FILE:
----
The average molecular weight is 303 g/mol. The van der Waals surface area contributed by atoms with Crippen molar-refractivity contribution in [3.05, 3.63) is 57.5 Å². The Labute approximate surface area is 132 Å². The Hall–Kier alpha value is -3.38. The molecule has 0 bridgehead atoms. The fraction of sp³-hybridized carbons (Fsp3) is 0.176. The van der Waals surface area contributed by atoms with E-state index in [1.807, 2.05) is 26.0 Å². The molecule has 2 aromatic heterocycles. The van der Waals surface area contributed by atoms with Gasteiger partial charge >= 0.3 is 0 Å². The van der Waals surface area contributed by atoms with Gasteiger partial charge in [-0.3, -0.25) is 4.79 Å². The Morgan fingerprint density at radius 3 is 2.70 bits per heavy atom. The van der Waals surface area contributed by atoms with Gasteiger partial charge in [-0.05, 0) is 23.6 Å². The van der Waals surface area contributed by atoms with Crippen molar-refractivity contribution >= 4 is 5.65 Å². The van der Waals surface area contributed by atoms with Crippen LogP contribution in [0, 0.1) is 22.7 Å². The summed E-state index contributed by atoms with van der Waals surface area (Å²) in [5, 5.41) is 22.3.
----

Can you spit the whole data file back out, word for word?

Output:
The average molecular weight is 303 g/mol. The van der Waals surface area contributed by atoms with Crippen molar-refractivity contribution in [3.05, 3.63) is 57.5 Å². The Labute approximate surface area is 132 Å². The Hall–Kier alpha value is -3.38. The molecule has 0 bridgehead atoms. The fraction of sp³-hybridized carbons (Fsp3) is 0.176. The van der Waals surface area contributed by atoms with E-state index in [1.807, 2.05) is 26.0 Å². The molecule has 2 aromatic heterocycles. The van der Waals surface area contributed by atoms with Gasteiger partial charge >= 0.3 is 0 Å². The van der Waals surface area contributed by atoms with Gasteiger partial charge in [-0.3, -0.25) is 4.79 Å². The Morgan fingerprint density at radius 3 is 2.70 bits per heavy atom. The van der Waals surface area contributed by atoms with Gasteiger partial charge in [-0.05, 0) is 23.6 Å². The van der Waals surface area contributed by atoms with Crippen molar-refractivity contribution >= 4 is 5.65 Å². The van der Waals surface area contributed by atoms with Crippen LogP contribution in [0, 0.1) is 22.7 Å². The summed E-state index contributed by atoms with van der Waals surface area (Å²) in [5, 5.41) is 22.3.